The Bartol Research Institute of the University of Delaware manages five real-time neutron monitors, at widely dispersed locations, all of which indicate that over the last six months cosmic rays are increasing. This would not support the hypothesis that we are past solar minimum and suggests that solar minimum has not yet been reached.

Links to the Bartol Research Institute of the University of Delaware:
http://neutronm.bartol.udel.edu/

http://neutronm.bartol.udel.edu/main.html#stations

Newark, DE Neutron Monitor
[image]

McMurdo Neutron Monitor
[image]

Thule Neutron Monitor
[image]

Fort Smith Neutron Monitor
[image]

Inuvik Neutron Monitor
[image]

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194 thoughts on “Cosmic Ray Flux and Neutron monitors suggest we may not have hit solar minimum yet

  1. Is this statement correct?

    “Right now we are near the solar minimum, but neutron counts are still increasing. The current science says that if we had passed solar minimum, neutron counts should be increasing.”

    As I read it, it implies that we are past minimum. Should the last word in the quoted text be “decreasing” instead of “increasing?”

    REPLY: Fixed thanks. – Anthony

  2. “Right now we are near the solar minimum, but neutron counts are still increasing. The current science says that if we had passed solar minimum, neutron counts should be increasing.”

    Some might be confused here although most will know that you meant ‘decreasing’.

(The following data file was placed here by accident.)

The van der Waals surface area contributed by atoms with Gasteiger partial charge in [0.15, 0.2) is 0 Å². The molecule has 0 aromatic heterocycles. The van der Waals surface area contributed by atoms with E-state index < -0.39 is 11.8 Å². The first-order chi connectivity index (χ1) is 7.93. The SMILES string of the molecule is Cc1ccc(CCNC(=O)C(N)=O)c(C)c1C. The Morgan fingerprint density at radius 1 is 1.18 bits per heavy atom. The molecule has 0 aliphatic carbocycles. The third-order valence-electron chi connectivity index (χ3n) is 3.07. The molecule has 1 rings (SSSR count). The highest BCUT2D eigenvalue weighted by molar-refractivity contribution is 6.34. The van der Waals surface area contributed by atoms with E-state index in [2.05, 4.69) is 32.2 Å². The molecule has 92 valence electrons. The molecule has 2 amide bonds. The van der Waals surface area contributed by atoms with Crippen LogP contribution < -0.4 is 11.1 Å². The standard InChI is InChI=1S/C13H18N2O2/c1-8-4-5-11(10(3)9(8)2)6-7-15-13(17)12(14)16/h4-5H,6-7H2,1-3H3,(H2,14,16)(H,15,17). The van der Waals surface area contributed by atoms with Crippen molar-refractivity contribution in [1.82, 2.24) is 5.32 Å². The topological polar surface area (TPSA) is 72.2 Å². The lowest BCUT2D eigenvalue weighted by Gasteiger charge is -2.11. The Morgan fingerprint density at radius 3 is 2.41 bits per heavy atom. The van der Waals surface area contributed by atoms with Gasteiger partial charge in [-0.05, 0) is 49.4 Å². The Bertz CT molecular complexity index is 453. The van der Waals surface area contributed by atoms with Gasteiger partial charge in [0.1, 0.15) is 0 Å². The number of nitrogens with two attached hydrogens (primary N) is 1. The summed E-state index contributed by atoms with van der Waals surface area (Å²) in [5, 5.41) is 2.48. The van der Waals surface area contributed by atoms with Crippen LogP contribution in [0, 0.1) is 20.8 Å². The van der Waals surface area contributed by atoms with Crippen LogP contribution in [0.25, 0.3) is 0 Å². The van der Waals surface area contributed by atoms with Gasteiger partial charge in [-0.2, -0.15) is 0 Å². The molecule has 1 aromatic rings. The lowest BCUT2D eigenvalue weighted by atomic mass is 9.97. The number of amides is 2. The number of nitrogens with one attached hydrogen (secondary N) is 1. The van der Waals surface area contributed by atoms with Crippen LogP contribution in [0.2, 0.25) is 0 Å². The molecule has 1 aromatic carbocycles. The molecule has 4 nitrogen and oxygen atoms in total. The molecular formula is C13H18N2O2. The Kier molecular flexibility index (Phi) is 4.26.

REPLY: Fixed thanks. – Anthony

  3. [quote] Right now we are near the solar minimum, but neutron counts are still increasing. The current science says that if we had passed solar minimum, neutron counts should be increasing. [/quote]

    Don’t you intend to say “neutron counts should be decreasing”?

    FIXED: Note previous comments – REFRESH THE PAGE PLEASE

  4. The cosmic modulation has a time shift of 6-12 months with respect to solar activity. This is because it takes the solar wind that long to fill the heliosphere [ 100 AU * 4 days per AU ], so if solar ‘minimum’ were 6 months ago, we should only begin to see a decrease in CRs about now or in the next few months.

    CR intensity at a given station depends on many things: atmospheric pressure, stratospheric temperature, geomagnetic field ans its variation, even snow on the roof, so different stations see slightly different CR counts as is illustrated by the differences between the various plots referred to. Here is one of my plots that show three stations [Thule, Oulu, and Moscow] that have long -term records; the last year is shown [counts normalized to Thule]: http://www.leif.org/research/Thule-Oulu-Moscow.png